stir the pot


      • cause trouble
        Encourage conflict or provoke discord within a group or situation

      • instigate
        Provoke or incite trouble or controversy

    Examples of stir the pot

    • John's constant criticism of the new team leader is really stirring the pot in our department meetings.

      This idiom means that John's negative comments are causing tension and disagreement among his colleagues, just as stirring a pot can cause different ingredients to mix and create conflict.

    • Sarah's outspoken opinions on social media have really stirred the pot in our community. People are taking sides and debating fiercely over her views.

      Here, "stirring the pot" refers to Sarah's actions in inciting controversy and debate among people in her community, much like stirring a pot can stir up emotions and create a discussion.

    • As soon as Mark mentioned his idea during the meeting, Elizabeth immediately stirred the pot by disagreeing and presenting opposing views.

      In this example, we see how Elizabeth's disagreement and opposition to Mark's idea is described as "stirring the pot," as it has caused a heated discussion and debate among the team members.

    • The introduction of a new co-worker has really stirred the pot in our tight-knit office. Some people are welcoming her with open arms, while others are resentful and suspicious of her intentions.

      In this example, we see the idiom used to describe how the arrival of a new co-worker has created tension and conflict within the office, much like stirring a pot can cause different ingredients to separate and settle.

    • Julie's new coworker, Max, has been stirring the pot at team meetings by repeatedly bringing up controversial topics and arguing about them, even though it doesn't contribute to finding solutions.

      The idiom "stir the pot" refers to causing trouble or creating controversy by bringing up sensitive issues. In this example, Max's behavior is stirring the pot in team meetings by introducing debates that don't help find solutions, causing tension and disagreements among team members.

    • Whenever there's a celebration at their office, Sarah always finds a way to stir the pot by making snide comments about her coworkers' fashion choices or food preferences, causing awkward silence and discomfort.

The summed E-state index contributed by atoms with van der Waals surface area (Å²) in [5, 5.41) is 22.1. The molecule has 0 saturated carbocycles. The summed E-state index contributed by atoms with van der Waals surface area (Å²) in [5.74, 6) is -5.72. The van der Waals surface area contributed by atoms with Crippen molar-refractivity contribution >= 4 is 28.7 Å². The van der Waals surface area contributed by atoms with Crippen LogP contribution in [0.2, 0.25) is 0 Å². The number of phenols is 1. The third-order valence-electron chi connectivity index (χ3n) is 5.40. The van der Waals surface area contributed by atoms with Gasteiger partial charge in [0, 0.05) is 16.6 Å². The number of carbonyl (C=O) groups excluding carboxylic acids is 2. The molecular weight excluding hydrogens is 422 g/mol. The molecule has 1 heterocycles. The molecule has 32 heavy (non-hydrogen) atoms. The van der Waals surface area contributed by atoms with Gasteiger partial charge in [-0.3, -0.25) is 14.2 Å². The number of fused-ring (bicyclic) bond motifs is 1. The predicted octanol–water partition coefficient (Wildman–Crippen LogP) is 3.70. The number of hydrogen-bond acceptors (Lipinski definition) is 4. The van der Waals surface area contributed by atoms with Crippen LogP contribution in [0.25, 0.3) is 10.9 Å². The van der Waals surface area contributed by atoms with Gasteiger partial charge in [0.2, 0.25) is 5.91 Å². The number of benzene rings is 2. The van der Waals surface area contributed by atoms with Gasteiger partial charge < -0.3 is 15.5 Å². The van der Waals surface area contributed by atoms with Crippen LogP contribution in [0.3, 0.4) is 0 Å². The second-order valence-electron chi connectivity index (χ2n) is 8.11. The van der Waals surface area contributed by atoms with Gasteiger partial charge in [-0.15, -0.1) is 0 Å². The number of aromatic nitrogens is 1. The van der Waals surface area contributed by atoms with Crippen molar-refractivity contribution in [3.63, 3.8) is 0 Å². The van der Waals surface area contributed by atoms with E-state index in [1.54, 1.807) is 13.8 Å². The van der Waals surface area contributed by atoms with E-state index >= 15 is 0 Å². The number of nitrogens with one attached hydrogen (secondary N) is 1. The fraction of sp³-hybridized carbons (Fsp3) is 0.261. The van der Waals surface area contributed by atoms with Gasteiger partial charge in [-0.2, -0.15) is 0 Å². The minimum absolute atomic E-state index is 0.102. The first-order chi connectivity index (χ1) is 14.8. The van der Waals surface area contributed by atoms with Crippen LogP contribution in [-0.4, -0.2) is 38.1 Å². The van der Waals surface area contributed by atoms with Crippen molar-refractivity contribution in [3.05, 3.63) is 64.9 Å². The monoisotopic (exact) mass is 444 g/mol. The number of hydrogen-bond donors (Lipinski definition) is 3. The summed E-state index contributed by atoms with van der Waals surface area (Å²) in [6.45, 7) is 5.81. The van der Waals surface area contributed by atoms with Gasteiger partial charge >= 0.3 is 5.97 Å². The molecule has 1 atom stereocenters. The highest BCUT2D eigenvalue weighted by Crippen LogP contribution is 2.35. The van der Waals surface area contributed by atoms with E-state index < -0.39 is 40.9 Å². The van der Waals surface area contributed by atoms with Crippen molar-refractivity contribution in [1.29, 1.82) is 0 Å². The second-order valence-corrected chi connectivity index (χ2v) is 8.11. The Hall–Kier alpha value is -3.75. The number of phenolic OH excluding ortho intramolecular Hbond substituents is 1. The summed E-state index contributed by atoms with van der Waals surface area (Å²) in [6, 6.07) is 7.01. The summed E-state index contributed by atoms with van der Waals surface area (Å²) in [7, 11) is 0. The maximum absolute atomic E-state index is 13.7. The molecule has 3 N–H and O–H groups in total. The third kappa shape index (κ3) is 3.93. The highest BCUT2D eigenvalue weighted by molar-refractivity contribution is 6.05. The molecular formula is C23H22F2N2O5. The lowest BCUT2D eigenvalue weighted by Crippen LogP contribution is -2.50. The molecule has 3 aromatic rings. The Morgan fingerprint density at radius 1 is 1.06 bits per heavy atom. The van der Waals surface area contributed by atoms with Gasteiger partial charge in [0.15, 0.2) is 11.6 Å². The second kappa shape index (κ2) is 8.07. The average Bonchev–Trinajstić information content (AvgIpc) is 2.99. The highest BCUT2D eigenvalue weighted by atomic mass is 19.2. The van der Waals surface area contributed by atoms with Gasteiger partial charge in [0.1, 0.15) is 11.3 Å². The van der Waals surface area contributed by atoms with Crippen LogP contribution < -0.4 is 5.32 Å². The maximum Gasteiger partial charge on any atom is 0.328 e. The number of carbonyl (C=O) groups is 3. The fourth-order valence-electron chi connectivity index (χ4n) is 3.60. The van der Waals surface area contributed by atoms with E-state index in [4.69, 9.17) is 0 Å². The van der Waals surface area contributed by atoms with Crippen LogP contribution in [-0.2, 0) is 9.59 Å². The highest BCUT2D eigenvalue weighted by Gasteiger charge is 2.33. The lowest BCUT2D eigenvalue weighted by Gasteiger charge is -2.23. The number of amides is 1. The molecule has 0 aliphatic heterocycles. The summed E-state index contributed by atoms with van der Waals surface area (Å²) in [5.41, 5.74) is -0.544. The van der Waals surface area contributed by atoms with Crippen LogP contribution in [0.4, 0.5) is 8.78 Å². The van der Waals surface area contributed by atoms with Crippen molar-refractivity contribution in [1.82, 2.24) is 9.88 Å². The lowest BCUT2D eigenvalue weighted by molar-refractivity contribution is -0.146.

In this example, Sarah's behavior of making snide comments is stirring the pot in a social setting by causing embarrassment and discomfort among her coworkers, ruining the festive mood.

    • During a heated argument with her friend, Maya accidentally stirred the pot by bringing up a sensitive topic that had been resolved previously, causing her friend to become defensive and angry.

      In this example, Maya's act of bringing up a previous argument that had been resolved was stirring the pot by reopening old wounds and creating conflict between her and her friend.

    • In a discussion about a work project, Mark purposefully stirred the pot by presenting conflicting ideas and opinions, causing confusion and division within the team.

      In this example, Mark's behavior of presenting conflicting ideas was stirring the pot by creating confusion and division within the team, making it hard for them to agree on a solution.


    The idiom "stir the pot" is used to describe the act of causing trouble or instigating conflict within a group or situation. It can be used to caution against engaging in such behavior or to describe someone who is intentionally provoking trouble.

    In a more positive context, it can also be used to encourage stirring up discussion or debate in order to bring about change or progress. However, it is most commonly used in a negative sense to warn against causing unnecessary trouble or strife.

    Origin of "stir the pot"

    The origin of the idiom "stir the pot" can be traced back to the literal act of stirring a cooking pot. When ingredients are stirred together, it can create a mixture or blend of flavors. In a metaphorical sense, "stirring the pot" can create a mixture of emotions or conflict within a group or situation.

    The idiom likely originated from this literal action, where stirring the pot can cause ingredients to mix and potentially lead to unexpected results. Over time, it has evolved to describe the act of causing trouble or provoking conflict within a group. The phrase has been used in this figurative sense for many years and has become a common idiom in the English language.